El estomago de Centro America

Trip Start May 07, 2003
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Trip End Sep 05, 2005


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Sunday, August 31, 2003

Thought I'd better check in wi you feckers sometime, it's been a while. Been living pretty much in complete isolation in the mountains and the jungle
for the past month or so. Grew a huge beard, my hair has changed colour from the sun and people who knew me in Tegus from when I was here before, no longer recognise me at all! - he he -much fun has been had!

So, I stayed in the botanical garden in the rainforest in Lancetilla for 3 weeks, until my tolerance for the utterly rank food had finally given in. We had eggs, beans and tortillas every single day, every feckin' mealtime for 3 LONG WEEKS!!! My god, never again will that shit pass my lips! At times I'm sure they recycled the food and gave us yesterday's disgusting unfinished scraps! Living in a place like that, in the middle of a vibrant jungle, miles from anywhere, was a real interesting experience however, and the gardens were at least situated close to the beach with some very cool seaside Garifuna villages. We often went there to get away from the heat and the mossies. It wasn't so bad really as the surrounding mountains were covered in fruit plantations. We spent many afternoons hiking up the hillsides with our rucksacks, returning with sackfulls of beautiful mangos, lychees, mangusteens, we even found pinapple bushes. Then gorging ourselves on them after the foul mealtimes! The "volunteer" work was terrible though, no organization whatsoever, we ended up either weeding in the nurseries or monotonously pulling nails out of literally tons of timber - with the aim of building a house - alas we never got that far as they couldn't be arsed to give us the work.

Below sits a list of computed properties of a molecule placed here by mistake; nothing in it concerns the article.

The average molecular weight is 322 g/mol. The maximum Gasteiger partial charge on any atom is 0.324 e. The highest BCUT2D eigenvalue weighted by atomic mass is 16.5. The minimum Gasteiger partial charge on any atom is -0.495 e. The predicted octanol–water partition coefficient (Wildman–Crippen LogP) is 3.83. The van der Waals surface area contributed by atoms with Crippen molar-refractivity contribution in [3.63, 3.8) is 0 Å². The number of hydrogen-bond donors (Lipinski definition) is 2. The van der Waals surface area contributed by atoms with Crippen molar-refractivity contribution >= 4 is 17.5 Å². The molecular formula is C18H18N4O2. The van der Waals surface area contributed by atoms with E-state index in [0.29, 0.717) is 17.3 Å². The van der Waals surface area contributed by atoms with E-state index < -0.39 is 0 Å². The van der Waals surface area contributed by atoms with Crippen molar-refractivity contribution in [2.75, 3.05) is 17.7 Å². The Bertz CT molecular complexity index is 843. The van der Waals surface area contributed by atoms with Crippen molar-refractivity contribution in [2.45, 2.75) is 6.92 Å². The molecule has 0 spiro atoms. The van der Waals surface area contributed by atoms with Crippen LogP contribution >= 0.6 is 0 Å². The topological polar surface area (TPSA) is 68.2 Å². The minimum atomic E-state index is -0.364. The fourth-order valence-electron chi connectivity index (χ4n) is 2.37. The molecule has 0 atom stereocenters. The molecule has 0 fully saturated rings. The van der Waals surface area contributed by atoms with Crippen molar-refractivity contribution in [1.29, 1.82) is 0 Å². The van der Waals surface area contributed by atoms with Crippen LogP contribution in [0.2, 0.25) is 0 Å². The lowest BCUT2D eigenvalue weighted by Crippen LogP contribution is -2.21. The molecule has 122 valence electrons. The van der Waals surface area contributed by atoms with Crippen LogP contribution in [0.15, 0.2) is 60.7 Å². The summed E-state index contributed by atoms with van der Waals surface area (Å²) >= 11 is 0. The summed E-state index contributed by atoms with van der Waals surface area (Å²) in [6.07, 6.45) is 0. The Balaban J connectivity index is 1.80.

Myself and buddy Nick who I've been living with now for over 2 months headed south from the coast towards Tegus. Stopped off for the weekend at this beautiful lake, Lago Yojoa, stayed in a pretty nice hotel with a pool over looking the water.
Met the August i-to-i group (the only people who seem to be traveling in Honduras are volunteers who are few and far between) who were a real cool bunch of folk. We'd all heard about this spectacular waterfall nearby, Pulhapanzak.